by Nicole Rivard
While Friends of Animals’ work spans the globe, last spring it hit close to home— literally outside our Darien, Connecticut headquarters.
On May 3, a crew from the Public Works Department began removing the first of four healthy trees abutting sidewalks around our office—a plan put in place because someone sued the town after tripping on a nearby sidewalk.
We stood in front of the second tree—a 100-year-old sycamore— forcing the crew to leave until town officials could hear our reasons for opposing the dreadful plan.
“If communities start cutting down healthy trees because of a philosophy of ‘someone might trip,’ this planet is doomed,” said Priscilla Feral, president of Friends of Animals.
“What about the public safety issue of the climate crisis and the negative environmental impact of cutting down healthy legacy trees? They store carbon, provide oxygen and habitat for wildlife and plants, provide shade and prevent erosion. What we witnessed was a crime against nature and humanity.”
Unfortunately, the town eventually dismembered the sycamore and a third tree. However, at press time, the fourth tree, a stately old oak, remains standing. When confronted, the head of public works boasted that the town plants new trees when they cut any down. However, he can’t see the forest for the trees.
The planting of the right trees correctly—i.e., choosing native trees, a diverse mix of species, making sure there’s enough room for roots and providing adequate water—is something FoA supports, but the truth is experts are warning that we cannot plant our way out of the climate crisis.
That’s why on Arbor Day this year, which Americans have been celebrating for 149 years by planting trees, Karen Holl, professor of restoration ecology at University of California, urged the public to protect the trees we already have. “We felt it was important to tell people that planting trees is not a substitute for protecting intact forests or for reducing greenhouse gas emissions,” said Holl. “We also wanted to explain that successful tree planting requires careful planning and a long-term commitment.”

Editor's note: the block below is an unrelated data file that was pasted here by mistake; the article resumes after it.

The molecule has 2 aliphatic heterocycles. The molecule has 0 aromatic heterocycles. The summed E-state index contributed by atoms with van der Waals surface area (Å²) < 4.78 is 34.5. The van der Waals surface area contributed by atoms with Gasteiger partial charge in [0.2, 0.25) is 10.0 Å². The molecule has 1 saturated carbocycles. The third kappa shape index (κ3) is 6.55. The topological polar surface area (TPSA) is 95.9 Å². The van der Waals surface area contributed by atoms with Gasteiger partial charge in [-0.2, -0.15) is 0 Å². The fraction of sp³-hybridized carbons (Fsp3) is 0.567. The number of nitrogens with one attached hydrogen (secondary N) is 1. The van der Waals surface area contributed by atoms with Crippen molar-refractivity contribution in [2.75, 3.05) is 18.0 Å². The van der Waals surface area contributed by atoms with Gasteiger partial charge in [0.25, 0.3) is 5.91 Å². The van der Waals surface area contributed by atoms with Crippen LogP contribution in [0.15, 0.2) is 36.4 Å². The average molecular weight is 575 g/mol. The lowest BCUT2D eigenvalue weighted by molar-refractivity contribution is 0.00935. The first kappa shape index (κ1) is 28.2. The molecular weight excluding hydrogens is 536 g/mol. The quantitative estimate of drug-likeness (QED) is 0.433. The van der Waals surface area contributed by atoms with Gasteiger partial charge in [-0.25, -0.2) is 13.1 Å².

Forests are crucial to combatting the climate crisis. They absorb one-third of the CO2 emissions caused by burning fossil fuels. On the flip side, cutting down and degrading forests contributes around 12% of global emissions, according to estimates from the International Union for the Conservation of Nature.
The older trees are the better.
While trees start capturing carbon as soon as they are planted, the amount is quite small for the first few years. “After 20-30 years, they will be capturing quite a lot of carbon every year, but it still takes at least 100 years for a broad-leaf tree or about 60 years for a conifer to reach maturity, where they have captured and are storing as much carbon as mature trees in an existing forest,” explained Allison Smith, co-author of a new University of Oxford review of nature-based solutions to climate change.
The biggest and oldest trees are also more valuable in terms of biodiversity. “They provide hollows, cracks and crevices that insects, birds, bats and small mammals can use for food, nesting and hibernation sites, and dead wood that supports fungi,” Smith explained.
“So, loss of existing trees and forests is devastating for both wildlife and the climate.”